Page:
Much of the industry”s problems clearly stem from the way in which it is structured and regulated by international agreement made in 1944. The 60-year-old rules on airline nationality, ownership and market access prevail to this day and it is a source of regret that they have not changed during my time as an airline man. Air transport remains unable to contemplate the kind of international merger and acquisition which is commonplace in other sectors, such as banking, financial services, automotive and telecommunications. For sure, we have seen the emergence of global alliances, but for all their evident value to customers and partners alike, they are, in reality, poor substitutes for full-blown, commercial amalgamation.
Unanimous agreement within ICAO to liberalise restrictive regulation is unlikely, to say the least. Our best option is to move step by step through the development of open aviation areas between countries or blocks of countries, such as we have in the European Union and the proposed arrangement between the EU and the US.
We knew that the trans-Atlantic talks would not be easy and it came as no surprise that initial US proposals falling short of the free market ideal were rejected by the EU. Negotiations will resume but not in any serious way until after the US Presidential election in November. If the visionary EU/US open aviation area can be achieved, it will lead to wholesale, much-needed reform of the industry. I look forward to watching progress from afar.
One of the industry”s long-standing uncertainties has been removed, at least in principle, with December”s Aviation White Paper, here in the UK. For the first time, we have been given a policy enabling us to cater sensibly for growing consumer demand over the next few decades. It is good for the UK as a whole, but I was particularly encouraged by the recommendation for a third runway and sixth terminal at Heathrow, subject to certain environmental concerns being met. The importance of a thriving Heathrow to the industry at large and to the British economy is glaringly obvious and we must build on its strength. The airport is, after all, Britain”s one and only global gateway.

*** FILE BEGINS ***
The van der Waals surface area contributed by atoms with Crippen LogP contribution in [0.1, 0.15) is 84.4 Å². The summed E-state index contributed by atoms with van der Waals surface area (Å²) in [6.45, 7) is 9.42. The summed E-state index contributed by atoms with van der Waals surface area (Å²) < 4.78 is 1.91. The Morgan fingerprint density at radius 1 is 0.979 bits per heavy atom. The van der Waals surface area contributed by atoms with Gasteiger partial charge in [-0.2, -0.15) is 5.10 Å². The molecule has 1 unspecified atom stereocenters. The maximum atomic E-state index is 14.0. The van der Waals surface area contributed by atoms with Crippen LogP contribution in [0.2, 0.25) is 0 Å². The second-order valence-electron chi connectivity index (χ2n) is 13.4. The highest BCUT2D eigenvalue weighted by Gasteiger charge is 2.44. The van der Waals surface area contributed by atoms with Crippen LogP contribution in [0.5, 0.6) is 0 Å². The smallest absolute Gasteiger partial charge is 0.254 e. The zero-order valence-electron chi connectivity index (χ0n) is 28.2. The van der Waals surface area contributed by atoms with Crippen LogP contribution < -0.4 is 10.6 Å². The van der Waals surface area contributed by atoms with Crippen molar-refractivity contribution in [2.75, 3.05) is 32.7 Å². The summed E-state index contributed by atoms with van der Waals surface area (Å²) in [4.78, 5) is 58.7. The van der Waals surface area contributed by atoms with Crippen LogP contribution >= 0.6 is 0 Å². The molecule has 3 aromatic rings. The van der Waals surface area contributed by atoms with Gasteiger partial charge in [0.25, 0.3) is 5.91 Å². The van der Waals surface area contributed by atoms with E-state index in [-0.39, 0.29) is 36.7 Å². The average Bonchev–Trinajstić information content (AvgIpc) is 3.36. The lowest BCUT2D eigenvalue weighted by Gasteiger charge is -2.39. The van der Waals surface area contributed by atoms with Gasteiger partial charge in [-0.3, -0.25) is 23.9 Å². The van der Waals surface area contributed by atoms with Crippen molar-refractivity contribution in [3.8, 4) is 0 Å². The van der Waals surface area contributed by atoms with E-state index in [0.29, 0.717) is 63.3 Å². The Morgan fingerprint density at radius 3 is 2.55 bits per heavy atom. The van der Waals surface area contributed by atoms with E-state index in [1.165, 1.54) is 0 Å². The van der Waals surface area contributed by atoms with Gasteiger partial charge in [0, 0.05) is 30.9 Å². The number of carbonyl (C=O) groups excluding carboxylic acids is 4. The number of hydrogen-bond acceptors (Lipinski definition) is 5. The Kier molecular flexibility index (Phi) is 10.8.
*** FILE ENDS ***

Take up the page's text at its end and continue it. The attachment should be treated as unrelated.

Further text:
Despite the downturn and despair of recent times, this industry remains eternally optimistic in its go-ahead way. Anyone who doubts that, need only to visit Heathrow, where Terminal 5 is, day by day, becoming an exciting reality; or go to Gatwick to see the startling architecture of recent improvements.
The nature of contemporary airline competition, especially in Europe, is also testimony to a vibrant, evolving industry. Many are fascinated with the apparent novelty of the no-service carriers, but many industry veterans will recall the relentless low-fare competition of the enterprising charter airlines, going back to the 1950s. Nevertheless, the no service, scheduled carriers, operating in Europe”s modern, deregulated environment, do present a different kettle of fish.
One of my last, major tasks was to oversee the retirement of Concorde. It was a very sad, but inevitable situation. I think we ensured that Concorde bowed out in triumph and with great dignity. Now, we look forward to the eventual next phase of supersonic ” or even hypersonic ” flight. I simply cannot believe that, in this century, the industry will not come up with innovations and advances every bit as exciting as those of the last.
I suppose the one aspect of air transport that I have most admired and been inspired by is its people, especially my colleagues past and present at British Airways. My abiding memory of the past 21 years will be of the deep commitment, professionalism and sheer passion of airline people, everywhere.
Thanks to them, I”ve enjoyed the ride!
Colin Marshall (Lord Marshall of Knightsbridge)